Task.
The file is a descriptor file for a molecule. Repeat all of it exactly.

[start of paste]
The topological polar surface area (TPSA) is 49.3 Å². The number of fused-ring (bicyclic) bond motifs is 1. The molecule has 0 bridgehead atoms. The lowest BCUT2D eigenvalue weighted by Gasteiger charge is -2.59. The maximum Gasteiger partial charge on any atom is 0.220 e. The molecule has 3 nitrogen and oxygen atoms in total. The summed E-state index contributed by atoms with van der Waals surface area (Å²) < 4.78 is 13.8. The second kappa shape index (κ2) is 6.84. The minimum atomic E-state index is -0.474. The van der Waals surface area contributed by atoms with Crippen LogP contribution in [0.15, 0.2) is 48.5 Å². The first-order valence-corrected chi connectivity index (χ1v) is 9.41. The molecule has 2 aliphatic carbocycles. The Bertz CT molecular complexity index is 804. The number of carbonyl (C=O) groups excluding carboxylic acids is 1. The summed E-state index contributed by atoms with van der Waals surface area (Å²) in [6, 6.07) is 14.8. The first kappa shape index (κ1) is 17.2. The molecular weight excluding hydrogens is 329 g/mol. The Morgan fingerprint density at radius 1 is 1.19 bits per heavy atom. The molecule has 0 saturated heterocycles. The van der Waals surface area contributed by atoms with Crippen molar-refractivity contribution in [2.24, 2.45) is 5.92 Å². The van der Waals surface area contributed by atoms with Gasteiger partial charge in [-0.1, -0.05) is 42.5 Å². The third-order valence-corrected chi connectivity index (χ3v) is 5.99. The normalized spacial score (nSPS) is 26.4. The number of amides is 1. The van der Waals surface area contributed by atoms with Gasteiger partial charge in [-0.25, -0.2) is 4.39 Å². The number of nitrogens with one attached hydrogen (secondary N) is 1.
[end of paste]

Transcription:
The topological polar surface area (TPSA) is 49.3 Å². The number of fused-ring (bicyclic) bond motifs is 1. The molecule has 0 bridgehead atoms. The lowest BCUT2D eigenvalue weighted by Gasteiger charge is -2.59. The maximum Gasteiger partial charge on any atom is 0.220 e. The molecule has 3 nitrogen and oxygen atoms in total. The summed E-state index contributed by atoms with van der Waals surface area (Å²) < 4.78 is 13.8. The second kappa shape index (κ2) is 6.84. The minimum atomic E-state index is -0.474. The van der Waals surface area contributed by atoms with Crippen LogP contribution in [0.15, 0.2) is 48.5 Å². The first-order valence-corrected chi connectivity index (χ1v) is 9.41. The molecule has 2 aliphatic carbocycles. The Bertz CT molecular complexity index is 804. The number of carbonyl (C=O) groups excluding carboxylic acids is 1. The summed E-state index contributed by atoms with van der Waals surface area (Å²) in [6, 6.07) is 14.8. The first kappa shape index (κ1) is 17.2. The molecular weight excluding hydrogens is 329 g/mol. The Morgan fingerprint density at radius 1 is 1.19 bits per heavy atom. The molecule has 0 saturated heterocycles. The van der Waals surface area contributed by atoms with Crippen molar-refractivity contribution in [2.24, 2.45) is 5.92 Å². The van der Waals surface area contributed by atoms with Gasteiger partial charge in [-0.1, -0.05) is 42.5 Å². The third-order valence-corrected chi connectivity index (χ3v) is 5.99. The normalized spacial score (nSPS) is 26.4. The number of amides is 1. The van der Waals surface area contributed by atoms with Gasteiger partial charge in [-0.25, -0.2) is 4.39 Å². The number of nitrogens with one attached hydrogen (secondary N) is 1.